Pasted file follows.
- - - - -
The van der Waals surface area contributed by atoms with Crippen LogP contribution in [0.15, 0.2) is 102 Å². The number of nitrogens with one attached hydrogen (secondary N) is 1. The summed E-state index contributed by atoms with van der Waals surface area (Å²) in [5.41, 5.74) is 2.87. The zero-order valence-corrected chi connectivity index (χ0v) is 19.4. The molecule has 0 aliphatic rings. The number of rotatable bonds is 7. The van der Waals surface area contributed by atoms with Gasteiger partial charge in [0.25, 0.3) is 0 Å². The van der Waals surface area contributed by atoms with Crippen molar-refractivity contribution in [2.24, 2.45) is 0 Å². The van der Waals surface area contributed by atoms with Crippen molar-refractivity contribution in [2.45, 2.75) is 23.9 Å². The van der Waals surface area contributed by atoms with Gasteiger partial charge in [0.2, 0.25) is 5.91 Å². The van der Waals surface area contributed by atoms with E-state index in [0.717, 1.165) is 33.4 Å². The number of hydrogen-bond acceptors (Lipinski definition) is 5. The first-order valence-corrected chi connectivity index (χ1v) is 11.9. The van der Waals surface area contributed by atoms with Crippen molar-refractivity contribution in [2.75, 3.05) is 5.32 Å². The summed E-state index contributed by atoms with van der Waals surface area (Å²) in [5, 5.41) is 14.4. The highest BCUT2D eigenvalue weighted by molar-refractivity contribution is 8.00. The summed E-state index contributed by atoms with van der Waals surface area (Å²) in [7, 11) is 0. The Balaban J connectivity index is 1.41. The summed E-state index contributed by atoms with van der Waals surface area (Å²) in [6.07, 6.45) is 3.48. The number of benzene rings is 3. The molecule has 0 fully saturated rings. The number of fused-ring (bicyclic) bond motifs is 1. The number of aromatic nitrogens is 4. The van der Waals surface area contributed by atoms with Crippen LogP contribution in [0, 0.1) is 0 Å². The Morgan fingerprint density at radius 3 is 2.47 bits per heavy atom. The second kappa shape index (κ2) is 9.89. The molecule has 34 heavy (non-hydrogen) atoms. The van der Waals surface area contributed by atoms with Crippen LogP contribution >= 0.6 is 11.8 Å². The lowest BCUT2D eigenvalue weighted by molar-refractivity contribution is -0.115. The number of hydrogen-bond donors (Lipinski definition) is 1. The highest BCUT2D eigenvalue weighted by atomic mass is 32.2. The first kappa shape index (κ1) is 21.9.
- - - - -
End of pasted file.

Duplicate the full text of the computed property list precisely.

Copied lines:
The van der Waals surface area contributed by atoms with Crippen LogP contribution in [0.15, 0.2) is 102 Å². The number of nitrogens with one attached hydrogen (secondary N) is 1. The summed E-state index contributed by atoms with van der Waals surface area (Å²) in [5.41, 5.74) is 2.87. The zero-order valence-corrected chi connectivity index (χ0v) is 19.4. The molecule has 0 aliphatic rings. The number of rotatable bonds is 7. The van der Waals surface area contributed by atoms with Gasteiger partial charge in [0.25, 0.3) is 0 Å². The van der Waals surface area contributed by atoms with Crippen molar-refractivity contribution in [2.24, 2.45) is 0 Å². The van der Waals surface area contributed by atoms with Crippen molar-refractivity contribution in [2.45, 2.75) is 23.9 Å². The van der Waals surface area contributed by atoms with Gasteiger partial charge in [0.2, 0.25) is 5.91 Å². The van der Waals surface area contributed by atoms with E-state index in [0.717, 1.165) is 33.4 Å². The number of hydrogen-bond acceptors (Lipinski definition) is 5. The first-order valence-corrected chi connectivity index (χ1v) is 11.9. The van der Waals surface area contributed by atoms with Crippen molar-refractivity contribution in [2.75, 3.05) is 5.32 Å². The summed E-state index contributed by atoms with van der Waals surface area (Å²) in [5, 5.41) is 14.4. The highest BCUT2D eigenvalue weighted by molar-refractivity contribution is 8.00. The summed E-state index contributed by atoms with van der Waals surface area (Å²) in [7, 11) is 0. The Balaban J connectivity index is 1.41. The summed E-state index contributed by atoms with van der Waals surface area (Å²) in [6.07, 6.45) is 3.48. The number of benzene rings is 3. The molecule has 0 fully saturated rings. The number of fused-ring (bicyclic) bond motifs is 1. The number of aromatic nitrogens is 4. The van der Waals surface area contributed by atoms with Crippen LogP contribution in [0, 0.1) is 0 Å². The Morgan fingerprint density at radius 3 is 2.47 bits per heavy atom. The second kappa shape index (κ2) is 9.89. The molecule has 34 heavy (non-hydrogen) atoms. The van der Waals surface area contributed by atoms with Crippen LogP contribution >= 0.6 is 11.8 Å². The lowest BCUT2D eigenvalue weighted by molar-refractivity contribution is -0.115. The number of hydrogen-bond donors (Lipinski definition) is 1. The highest BCUT2D eigenvalue weighted by atomic mass is 32.2. The first kappa shape index (κ1) is 21.9.